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Failure Analysis - Using Chromatography and Ion Chromatopgraphy/Mass Spec

Failure Analysis - Using Chromatography and Ion Chromatopgraphy/Mass Spec
From component and fabrication to complete electronic assemblies, IC analysis has been the de facto method for evaluating ionic cleanliness of electronic hardware.
Analysis Lab


Authored By:

Terry Munson,
Foresite, Inc.


Since the 1980s the electronics industry has utilized ion chromatography (IC) analysis to understand the relationship of ions, and some organics, to product reliability. From component and board fabrication to complete electronic assemblies and their end-use environment, IC analysis has been the de facto method for evaluating ionic cleanliness of electronic hardware. Typical ions accounted for include chloride, bromide, nitrate, sulfate, weak-organic acid (WOA), sodium and ammonium. Environmental and other concerns have driven the industry to adopt myriad flux formulations, which has created a need to further differentiate weak-organic acids beyond what a typical IC system using conductivity can provide.

By utilizing an Ion Chromatography/Mass Spectroscopy (IC/MS) system optimized for organic separation, we can use the same IC column technology for the typical suite of anion/organic species, then run the sample through a quad-pole mass spectrometer which provides the molecular weight assessment of organics for over two dozen channels. This capability is critical to our failure analysis work at Foresite, as it allows for identification of specific organic acids and flux activators. This information can aid in identifying specific residue sources (e.g. board fabrication, SMT paste flux, waver solder liquid flux, hand solder flux or a completely different, possibly unauthorized, source.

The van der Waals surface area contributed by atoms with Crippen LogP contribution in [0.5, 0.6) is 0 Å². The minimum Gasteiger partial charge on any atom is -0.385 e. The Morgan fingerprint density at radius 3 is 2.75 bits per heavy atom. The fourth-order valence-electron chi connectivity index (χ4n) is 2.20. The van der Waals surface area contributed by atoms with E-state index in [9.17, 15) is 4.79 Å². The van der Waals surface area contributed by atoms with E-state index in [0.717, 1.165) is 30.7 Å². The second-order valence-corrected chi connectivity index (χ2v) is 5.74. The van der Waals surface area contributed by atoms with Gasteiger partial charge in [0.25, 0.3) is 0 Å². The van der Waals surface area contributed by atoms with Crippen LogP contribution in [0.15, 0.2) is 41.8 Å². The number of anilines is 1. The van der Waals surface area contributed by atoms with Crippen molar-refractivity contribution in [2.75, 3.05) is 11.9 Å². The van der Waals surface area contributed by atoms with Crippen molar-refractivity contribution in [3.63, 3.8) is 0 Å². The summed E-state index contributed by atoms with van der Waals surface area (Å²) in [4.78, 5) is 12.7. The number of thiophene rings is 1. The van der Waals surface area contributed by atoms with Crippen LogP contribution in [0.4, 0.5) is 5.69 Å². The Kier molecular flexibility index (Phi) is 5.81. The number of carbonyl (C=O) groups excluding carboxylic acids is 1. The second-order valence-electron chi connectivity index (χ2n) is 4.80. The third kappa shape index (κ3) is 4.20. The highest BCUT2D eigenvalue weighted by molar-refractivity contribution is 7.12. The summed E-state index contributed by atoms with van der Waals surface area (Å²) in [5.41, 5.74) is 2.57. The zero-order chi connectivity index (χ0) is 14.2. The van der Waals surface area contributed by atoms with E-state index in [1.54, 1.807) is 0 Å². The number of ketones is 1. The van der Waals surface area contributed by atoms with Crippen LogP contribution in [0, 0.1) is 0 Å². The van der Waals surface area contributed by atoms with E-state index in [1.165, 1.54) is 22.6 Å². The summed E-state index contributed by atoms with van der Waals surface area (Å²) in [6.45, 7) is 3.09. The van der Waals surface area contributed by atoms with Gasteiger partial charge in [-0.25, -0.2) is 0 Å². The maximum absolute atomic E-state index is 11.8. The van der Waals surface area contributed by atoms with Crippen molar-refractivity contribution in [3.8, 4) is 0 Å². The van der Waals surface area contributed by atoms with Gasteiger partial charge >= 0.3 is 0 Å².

Due to all the changes in electronic design, size, sensitivity, application and expected reliability, it is vital to understand the variables of cleanliness (residues from key critical steps) on the hardware pad to pad, hole to hole and lead to ground. Using traditional ROSE testing allows for a gross understanding of some small percentage of an average of conductive soluble residues (not NaCl but a scale using a salt standard of gross conductivity) over the entire board/component surfaces with room temperature extractions.

Similar to this, Ion Chromatography utilizing total board bag extractions gives a better understanding of the average species detectable by the heated (80 °C for one hour IPA/DI water) extraction, but again this is an average over the entire board and only uses conductivity detection. Using tools that isolate the residue and specific area (with a heated DI water extraction) where failures are occurring (lead to ground under the QFN), then utilizing both IC and IC/MS analysis to detect which residues are present in these areas allows us to gain a better understanding of failures and whether they are unique or if they originate from manufacturing processes. Or, is it an environmental impact or both? Understanding electronic cleanliness (both when things are working well and when they fail) is critical to identifying how to predict the reliability needs of your specific electronic hardware in your application, it starts with tools that allow you to understand the different chemicals being left on the assembly or in the system that will impact performance.

Initially Published in the SMTA Proceedings


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